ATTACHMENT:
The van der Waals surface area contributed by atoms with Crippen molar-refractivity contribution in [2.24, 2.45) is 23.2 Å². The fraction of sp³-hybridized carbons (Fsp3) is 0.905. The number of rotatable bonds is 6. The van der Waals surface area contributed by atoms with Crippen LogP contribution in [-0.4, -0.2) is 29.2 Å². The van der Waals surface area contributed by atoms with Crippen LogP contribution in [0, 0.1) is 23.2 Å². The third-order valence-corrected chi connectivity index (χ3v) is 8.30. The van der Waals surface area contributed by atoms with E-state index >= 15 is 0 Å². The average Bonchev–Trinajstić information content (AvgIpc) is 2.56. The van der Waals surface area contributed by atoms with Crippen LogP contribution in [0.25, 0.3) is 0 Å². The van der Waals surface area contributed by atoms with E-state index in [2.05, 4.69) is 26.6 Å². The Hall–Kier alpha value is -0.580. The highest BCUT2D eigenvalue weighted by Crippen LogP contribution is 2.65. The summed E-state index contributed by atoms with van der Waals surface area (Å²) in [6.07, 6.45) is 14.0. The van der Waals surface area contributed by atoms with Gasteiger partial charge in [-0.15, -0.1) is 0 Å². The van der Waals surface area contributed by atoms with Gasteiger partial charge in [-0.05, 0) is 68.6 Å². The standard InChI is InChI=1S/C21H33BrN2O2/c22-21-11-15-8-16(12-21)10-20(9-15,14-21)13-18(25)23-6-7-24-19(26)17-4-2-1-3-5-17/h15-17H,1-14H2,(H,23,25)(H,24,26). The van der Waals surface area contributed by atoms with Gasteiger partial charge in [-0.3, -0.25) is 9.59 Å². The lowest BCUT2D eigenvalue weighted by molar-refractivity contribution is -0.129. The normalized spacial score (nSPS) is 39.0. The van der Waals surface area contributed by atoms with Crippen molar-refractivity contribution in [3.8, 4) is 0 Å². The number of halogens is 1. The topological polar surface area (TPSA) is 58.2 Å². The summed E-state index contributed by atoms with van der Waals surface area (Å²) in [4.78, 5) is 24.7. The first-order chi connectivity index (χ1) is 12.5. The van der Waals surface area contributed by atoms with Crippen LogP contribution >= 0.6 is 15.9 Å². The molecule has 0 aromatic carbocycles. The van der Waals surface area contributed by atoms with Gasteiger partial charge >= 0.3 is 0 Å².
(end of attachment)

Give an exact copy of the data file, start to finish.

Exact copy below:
The van der Waals surface area contributed by atoms with Crippen molar-refractivity contribution in [2.24, 2.45) is 23.2 Å². The fraction of sp³-hybridized carbons (Fsp3) is 0.905. The number of rotatable bonds is 6. The van der Waals surface area contributed by atoms with Crippen LogP contribution in [-0.4, -0.2) is 29.2 Å². The van der Waals surface area contributed by atoms with Crippen LogP contribution in [0, 0.1) is 23.2 Å². The third-order valence-corrected chi connectivity index (χ3v) is 8.30. The van der Waals surface area contributed by atoms with E-state index >= 15 is 0 Å². The average Bonchev–Trinajstić information content (AvgIpc) is 2.56. The van der Waals surface area contributed by atoms with Crippen LogP contribution in [0.25, 0.3) is 0 Å². The van der Waals surface area contributed by atoms with E-state index in [2.05, 4.69) is 26.6 Å². The Hall–Kier alpha value is -0.580. The highest BCUT2D eigenvalue weighted by Crippen LogP contribution is 2.65. The summed E-state index contributed by atoms with van der Waals surface area (Å²) in [6.07, 6.45) is 14.0. The van der Waals surface area contributed by atoms with Gasteiger partial charge in [-0.15, -0.1) is 0 Å². The van der Waals surface area contributed by atoms with Gasteiger partial charge in [-0.05, 0) is 68.6 Å². The standard InChI is InChI=1S/C21H33BrN2O2/c22-21-11-15-8-16(12-21)10-20(9-15,14-21)13-18(25)23-6-7-24-19(26)17-4-2-1-3-5-17/h15-17H,1-14H2,(H,23,25)(H,24,26). The van der Waals surface area contributed by atoms with Gasteiger partial charge in [-0.3, -0.25) is 9.59 Å². The lowest BCUT2D eigenvalue weighted by molar-refractivity contribution is -0.129. The normalized spacial score (nSPS) is 39.0. The van der Waals surface area contributed by atoms with Crippen molar-refractivity contribution in [3.8, 4) is 0 Å². The number of halogens is 1. The topological polar surface area (TPSA) is 58.2 Å². The summed E-state index contributed by atoms with van der Waals surface area (Å²) in [4.78, 5) is 24.7. The first-order chi connectivity index (χ1) is 12.5. The van der Waals surface area contributed by atoms with Crippen LogP contribution >= 0.6 is 15.9 Å². The molecule has 0 aromatic carbocycles. The van der Waals surface area contributed by atoms with Gasteiger partial charge >= 0.3 is 0 Å².